This makes the cold weather a lot more tolerable.Katie Workman bolognese sauce, italian, pasta, pasta sauce
Serving Size: Makes enough for 1 to 1 1/2 pounds pasta
I want to start by telling you to double this recipe. Originally, the recipe was in fact twice the amount that you see here, but because not everyone feels the need to hoard pasta sauce like they live in a very specific and slightly disturbing reality show, restraint was exercised, and you see before you a recipe designed to make enough sauce for 6 people, one pound of pasta, the amount that normal people most often are looking for.
(Psst….. double this recipe. Invite over a lot of people, or freeze half).
The definition of true Bolognese sauce, like all Italian pasta sauces, is a matter of opinion. My family’s opinion is that this was great, and my opinion is that this is very easy and quick, and that it’s a great make ahead dish. Traditional Bolognese usually involves a much longer cooking period but this is a weeknight version.
If you’d like to make it with half ground beef and half ground pork, that’s also a classic Bolognese meat sauce combo. The sauce is very thick, truly a ragu, and intended to be that way.
This is the kind of food I think of as snow day food—wonderful to make and scent your house on a snowy day, amazing to come home to after a day of sledding or shoveling or skiing, and when extra kids trail into your house with their wet boots, just make more pasta, maybe add some more tomato puree or sauce to the pot, and watch the sauce magically expand.
If you want to get the kids involved, let them peel the carrots, measure ingredients, stir the sauce with supervision. When he was 14, my older son Jack made this entire sauce start to finish—yes, I was there to guide—and felt pretty pleased about it.
You can make the entire thing up to 3 or 4 days ahead of time, or you can make the sauce through Step 2 and keep it in the fridge for the same amount of time, and then heat it up and finish with the milk and the Parmesan.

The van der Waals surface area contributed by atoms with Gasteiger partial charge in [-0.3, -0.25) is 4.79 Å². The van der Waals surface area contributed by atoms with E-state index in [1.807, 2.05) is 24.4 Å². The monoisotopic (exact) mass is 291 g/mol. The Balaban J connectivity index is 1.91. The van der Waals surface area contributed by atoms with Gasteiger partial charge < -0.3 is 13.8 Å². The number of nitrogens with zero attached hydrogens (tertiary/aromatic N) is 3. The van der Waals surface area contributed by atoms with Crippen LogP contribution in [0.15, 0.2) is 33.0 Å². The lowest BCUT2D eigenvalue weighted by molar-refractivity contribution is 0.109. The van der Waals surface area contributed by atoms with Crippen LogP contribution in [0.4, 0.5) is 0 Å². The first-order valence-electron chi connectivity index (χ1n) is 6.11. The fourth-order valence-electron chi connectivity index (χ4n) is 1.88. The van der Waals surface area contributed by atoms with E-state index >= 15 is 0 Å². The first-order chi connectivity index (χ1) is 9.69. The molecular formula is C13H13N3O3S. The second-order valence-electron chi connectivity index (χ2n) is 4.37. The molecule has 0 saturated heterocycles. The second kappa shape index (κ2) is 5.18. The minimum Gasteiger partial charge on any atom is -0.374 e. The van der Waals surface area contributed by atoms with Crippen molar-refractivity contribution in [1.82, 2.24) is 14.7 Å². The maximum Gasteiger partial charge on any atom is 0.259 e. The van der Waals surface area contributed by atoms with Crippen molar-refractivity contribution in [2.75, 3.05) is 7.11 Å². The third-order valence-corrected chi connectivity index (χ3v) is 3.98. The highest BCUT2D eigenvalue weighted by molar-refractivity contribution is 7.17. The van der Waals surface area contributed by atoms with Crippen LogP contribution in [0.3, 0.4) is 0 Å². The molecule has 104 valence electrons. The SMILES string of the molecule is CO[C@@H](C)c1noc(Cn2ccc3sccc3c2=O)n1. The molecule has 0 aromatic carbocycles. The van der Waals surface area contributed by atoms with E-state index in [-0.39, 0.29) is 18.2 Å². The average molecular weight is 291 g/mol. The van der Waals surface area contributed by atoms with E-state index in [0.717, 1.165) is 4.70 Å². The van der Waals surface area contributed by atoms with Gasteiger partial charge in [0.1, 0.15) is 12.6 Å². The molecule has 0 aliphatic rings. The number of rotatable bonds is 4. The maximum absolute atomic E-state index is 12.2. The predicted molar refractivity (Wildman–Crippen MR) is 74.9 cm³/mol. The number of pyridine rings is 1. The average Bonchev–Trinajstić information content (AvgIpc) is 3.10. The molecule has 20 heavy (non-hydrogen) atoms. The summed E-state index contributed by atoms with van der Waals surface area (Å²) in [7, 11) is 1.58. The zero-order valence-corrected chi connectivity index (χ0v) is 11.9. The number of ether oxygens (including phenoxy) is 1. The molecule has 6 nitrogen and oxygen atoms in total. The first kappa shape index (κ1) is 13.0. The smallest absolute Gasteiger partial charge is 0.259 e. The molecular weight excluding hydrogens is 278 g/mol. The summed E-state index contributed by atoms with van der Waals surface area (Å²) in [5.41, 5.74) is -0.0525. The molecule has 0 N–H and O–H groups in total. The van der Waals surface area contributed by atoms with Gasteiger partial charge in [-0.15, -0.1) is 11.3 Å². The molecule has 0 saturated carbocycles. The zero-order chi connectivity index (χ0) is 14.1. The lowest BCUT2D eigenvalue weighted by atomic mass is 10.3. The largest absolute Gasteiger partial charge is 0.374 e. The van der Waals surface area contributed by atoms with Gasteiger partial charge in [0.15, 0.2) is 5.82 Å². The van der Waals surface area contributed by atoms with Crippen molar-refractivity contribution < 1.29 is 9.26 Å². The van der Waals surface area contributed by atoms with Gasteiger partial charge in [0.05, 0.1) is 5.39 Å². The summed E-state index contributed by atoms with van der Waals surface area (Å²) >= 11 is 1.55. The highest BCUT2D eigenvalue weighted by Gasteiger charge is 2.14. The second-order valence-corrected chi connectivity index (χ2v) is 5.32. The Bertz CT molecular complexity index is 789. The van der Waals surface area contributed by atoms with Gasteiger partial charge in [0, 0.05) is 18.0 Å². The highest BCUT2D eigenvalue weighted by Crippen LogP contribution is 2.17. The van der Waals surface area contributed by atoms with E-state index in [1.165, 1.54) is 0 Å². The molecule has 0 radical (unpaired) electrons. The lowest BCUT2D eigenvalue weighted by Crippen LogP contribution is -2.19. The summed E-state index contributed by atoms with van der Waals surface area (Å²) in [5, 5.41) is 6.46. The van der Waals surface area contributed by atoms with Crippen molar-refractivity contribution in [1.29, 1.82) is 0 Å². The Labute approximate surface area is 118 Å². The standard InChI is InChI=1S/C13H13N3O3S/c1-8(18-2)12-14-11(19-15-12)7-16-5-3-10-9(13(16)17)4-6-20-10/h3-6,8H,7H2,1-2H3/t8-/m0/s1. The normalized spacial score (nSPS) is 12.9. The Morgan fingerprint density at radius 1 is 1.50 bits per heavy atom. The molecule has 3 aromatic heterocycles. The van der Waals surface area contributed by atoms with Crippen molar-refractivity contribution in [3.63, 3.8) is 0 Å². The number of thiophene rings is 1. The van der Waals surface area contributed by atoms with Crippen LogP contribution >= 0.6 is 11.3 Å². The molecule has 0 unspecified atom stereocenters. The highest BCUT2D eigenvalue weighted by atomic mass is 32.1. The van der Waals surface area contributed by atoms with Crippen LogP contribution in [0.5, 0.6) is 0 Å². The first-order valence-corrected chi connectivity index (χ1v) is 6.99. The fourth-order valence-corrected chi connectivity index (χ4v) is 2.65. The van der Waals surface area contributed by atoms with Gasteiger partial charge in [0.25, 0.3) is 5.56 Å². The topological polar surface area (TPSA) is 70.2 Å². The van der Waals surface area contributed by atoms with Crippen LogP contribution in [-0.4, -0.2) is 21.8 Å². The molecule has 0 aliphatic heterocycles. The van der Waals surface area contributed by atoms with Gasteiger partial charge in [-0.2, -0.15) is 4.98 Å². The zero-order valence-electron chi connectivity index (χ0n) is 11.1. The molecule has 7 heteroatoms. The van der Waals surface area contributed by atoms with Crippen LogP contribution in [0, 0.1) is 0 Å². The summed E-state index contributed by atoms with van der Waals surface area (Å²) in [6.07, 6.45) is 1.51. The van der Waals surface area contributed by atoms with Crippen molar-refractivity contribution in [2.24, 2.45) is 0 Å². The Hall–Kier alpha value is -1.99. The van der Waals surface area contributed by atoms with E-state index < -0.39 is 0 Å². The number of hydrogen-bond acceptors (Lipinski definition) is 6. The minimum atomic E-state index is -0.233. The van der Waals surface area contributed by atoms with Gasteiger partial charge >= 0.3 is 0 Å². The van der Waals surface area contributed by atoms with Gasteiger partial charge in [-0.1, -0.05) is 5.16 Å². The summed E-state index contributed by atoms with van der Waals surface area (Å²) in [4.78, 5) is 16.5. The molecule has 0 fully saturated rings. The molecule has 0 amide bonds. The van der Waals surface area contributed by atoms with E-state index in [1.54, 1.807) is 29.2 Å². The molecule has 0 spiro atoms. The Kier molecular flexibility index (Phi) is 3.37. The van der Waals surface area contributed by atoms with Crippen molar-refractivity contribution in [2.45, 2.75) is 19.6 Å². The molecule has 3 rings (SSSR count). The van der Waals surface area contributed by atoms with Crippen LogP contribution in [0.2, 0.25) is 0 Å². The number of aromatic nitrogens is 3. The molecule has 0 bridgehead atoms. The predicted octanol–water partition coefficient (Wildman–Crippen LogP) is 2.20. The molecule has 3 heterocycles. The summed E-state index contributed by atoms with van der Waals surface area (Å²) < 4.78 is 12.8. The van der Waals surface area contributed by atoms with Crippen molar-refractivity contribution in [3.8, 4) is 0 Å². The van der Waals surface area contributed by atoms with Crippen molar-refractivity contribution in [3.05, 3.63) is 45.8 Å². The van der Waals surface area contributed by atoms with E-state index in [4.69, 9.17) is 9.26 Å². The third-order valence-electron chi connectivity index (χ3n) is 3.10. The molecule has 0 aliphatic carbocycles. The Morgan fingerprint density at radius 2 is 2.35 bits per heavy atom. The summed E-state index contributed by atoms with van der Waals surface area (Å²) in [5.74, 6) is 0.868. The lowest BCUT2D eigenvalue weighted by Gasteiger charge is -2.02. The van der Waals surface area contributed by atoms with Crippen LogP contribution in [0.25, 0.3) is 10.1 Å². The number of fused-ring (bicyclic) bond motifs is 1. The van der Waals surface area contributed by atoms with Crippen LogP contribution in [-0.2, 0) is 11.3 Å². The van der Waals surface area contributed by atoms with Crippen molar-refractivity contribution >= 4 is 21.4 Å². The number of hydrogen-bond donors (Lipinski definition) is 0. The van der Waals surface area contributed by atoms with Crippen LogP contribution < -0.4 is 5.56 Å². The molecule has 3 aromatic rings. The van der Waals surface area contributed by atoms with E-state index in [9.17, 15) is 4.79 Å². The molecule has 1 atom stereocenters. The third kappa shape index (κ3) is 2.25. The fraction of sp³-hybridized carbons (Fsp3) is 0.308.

Leftovers heat up beautifully in a pot over low heat—you may want to add a bit of chicken broth or even a bit of water to loosen up the sauce, which will thicken even further. You can also freeze the sauce after Step 2, and then defrost it, heat it, and add the milk and cheese when you are ready to serve.
- 2 tablespoons olive oil, divided
- 1 ½ pounds ground sirloin
- 1 large onion, finely chopped
- 2 carrots, peeled and finely chopped
- 2 stalks celery, finely chopped
- 3 garlic cloves, minced
- Coarse or kosher salt and freshly ground pepper to taste
- 1 cup dry red wine
- 1 35-ounce can tomato puree
- 3 tablespoons tomato paste
- 2 teaspoons dried oregano
- Generous pinch red pepper flakes (optional)
- ¾ cup whole milk
- ⅓ cup freshly grated Parmesan cheese, plus extra for serving
- 1 pound dried linguine
- ½ cup slivered fresh basil leaves for serving (optional)
1. In a large stockpot or Dutch oven, heat one tablespoon of the olive oil over medium heat. Add the beef and sauté for 6 to 8 minutes, until it is browned, then drain in a colander and set aside.
2. Heat the remaining tablespoon of olive oil in the same pot, then add the onions, carrots, and celery for 5 minutes until tender and lightly browned. Add the garlic and cook for another minute until you can smell the garlic. Season with salt and pepper, add the red wine, and stir and scrape any bits from the bottom. Add the tomato puree, tomato paste, oregano, and red pepper flakes if using. Return the browned beef to the pot (see Fork in the Road) and simmer for 20 minutes until the sauce is nicely thickened.
3. Add the milk and ½ cup Parmesan and cook for another 10 minutes until the sauce is creamy and thick.
4. Meanwhile, heat a large pot of water over high heat until it is boiling, salt the water generously, return the water to a boil, and cook the pasta according to package directions. Drain the pasta, and return it to the pot. Add the Bolognese sauce and stir to coat the pasta well with the sauce. Serve hot, sprinkled with fresh basil if desired.
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Katie Workman is a gifted cook, a best friend in the kitchen, and a brilliant problem solver. Her Mom 100 Cookbook was named one of the Five Best Weeknight Cookbooks of the past 25 years by Cooking Light and earned praise from chefs like Ina Garten (“I love the recipes!”) and Bobby Flay (“Perfect . . . to help moms everywhere get delicious meals on the table.”). Now Katie turns her attention to the biggest problem that every family cook faces: how to make everyone at the table happy without turning into a short-order cook. Expanding on one of the …Read More about Dinner Solved! »